High-Tech Granny Flats ‘Granny Pods’ Allow Elderly Family Members To Live In A Backyard Cottage For $125K

30/11/2012 1:58 am

With the baby boomers now moving into their  6o's where to house elderly parents and grandparents who have increasing medical needs but still want to retain their independence might have some families stumped. That’s why a US based company has developed “granny pods.”

The Washington Post recently featured the “temporary family health-care structures,” which can be located in a family’s backyard. You might be thinking what 88-year-old Viola Baez thought when her family invested in a backyard MedCottage.

“You’re throwing me out! You’re sending me out to a doghouse!” Baez said, according to the Post.

Baez might not have initially wanted to reside in the $125,000, high-tech cottage but into it she went.

The company — N2Care — that creates the cottages was started by Rev. Kenneth J. Dupin. The Virginia Tech Corporate Research Center helped design them, according to the Post.

“Today, as 78 million Baby Boomers prepare for their senior years – potentially straining nursing homes and government-funded health care programs – we’ve taken a significant step forward in redefining the role of family in healthcare,” Dupin said in a statement earlier this year. “The first placement with a family validates our vision – to develop an alternative model for healthcare.”

Features of the 288-square-foot cottages include electricity and water; a kitchen that has a medication dispenser; and a bedroom for the patient as well as an extra space for caregivers when necessary. But that’s not all the bells and whistles. The website describes further:

Using smart robotic features, it can monitor vital signs, filter the air for contaminants, and communicate with the outside world very easily. Sensors alert caregivers to problems, and medication reminders are provided via computers. Technology also provides entertainment options including music, literature and movies.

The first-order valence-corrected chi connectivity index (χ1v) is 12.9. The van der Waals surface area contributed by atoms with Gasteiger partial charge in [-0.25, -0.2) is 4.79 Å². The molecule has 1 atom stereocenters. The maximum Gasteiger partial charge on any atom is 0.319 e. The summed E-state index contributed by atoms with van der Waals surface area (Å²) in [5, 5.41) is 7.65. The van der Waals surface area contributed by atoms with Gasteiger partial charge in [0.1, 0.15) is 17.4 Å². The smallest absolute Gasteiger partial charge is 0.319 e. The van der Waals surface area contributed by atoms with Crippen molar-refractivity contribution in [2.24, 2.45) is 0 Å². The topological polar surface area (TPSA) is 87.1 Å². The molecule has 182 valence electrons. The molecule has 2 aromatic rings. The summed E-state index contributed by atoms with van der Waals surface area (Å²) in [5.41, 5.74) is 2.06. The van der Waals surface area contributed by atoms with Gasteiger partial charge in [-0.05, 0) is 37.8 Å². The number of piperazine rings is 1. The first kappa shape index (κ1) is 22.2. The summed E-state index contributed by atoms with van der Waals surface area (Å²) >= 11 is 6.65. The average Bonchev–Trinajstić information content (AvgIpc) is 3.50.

The Post reported that even the floor is specially designed to be cushioned in case someone falls. They demonstrate this by dropping an egg from a height of 7 feet onto the floor. They then drop it from 5 inches onto a hard surface to prove the egg was real.

The Post reported the market is growing for similar homesteads:

Several firms have entered the market for auxiliary dwelling units, or ADUs, as they’re known in the building industry. These include FabCab, a Seattle-based company that makes ADUs and full-size homes. Practical Assisted Living Solutions, or PALS, a firm based in Meriden, Conn., makes freestanding modules; and the Home Store, which is headquartered in Whately, Mass., sells modular “in-law” additions called “Elderly Cottage Housing Opportunity” additions.

Read more details about the MedCottage in the Washington Post’s feature here or on its website here. See a slideshow of photos of Baez’s “granny pod” in by the Washington Post here.

Retirement home: How the finished cottage would look in your yard

Easy setup: HyBrid architectural firm, based out of Seattle, designs structures that can be shipped and set up in someone's backyard


Comfort: The bed takes up most of the living space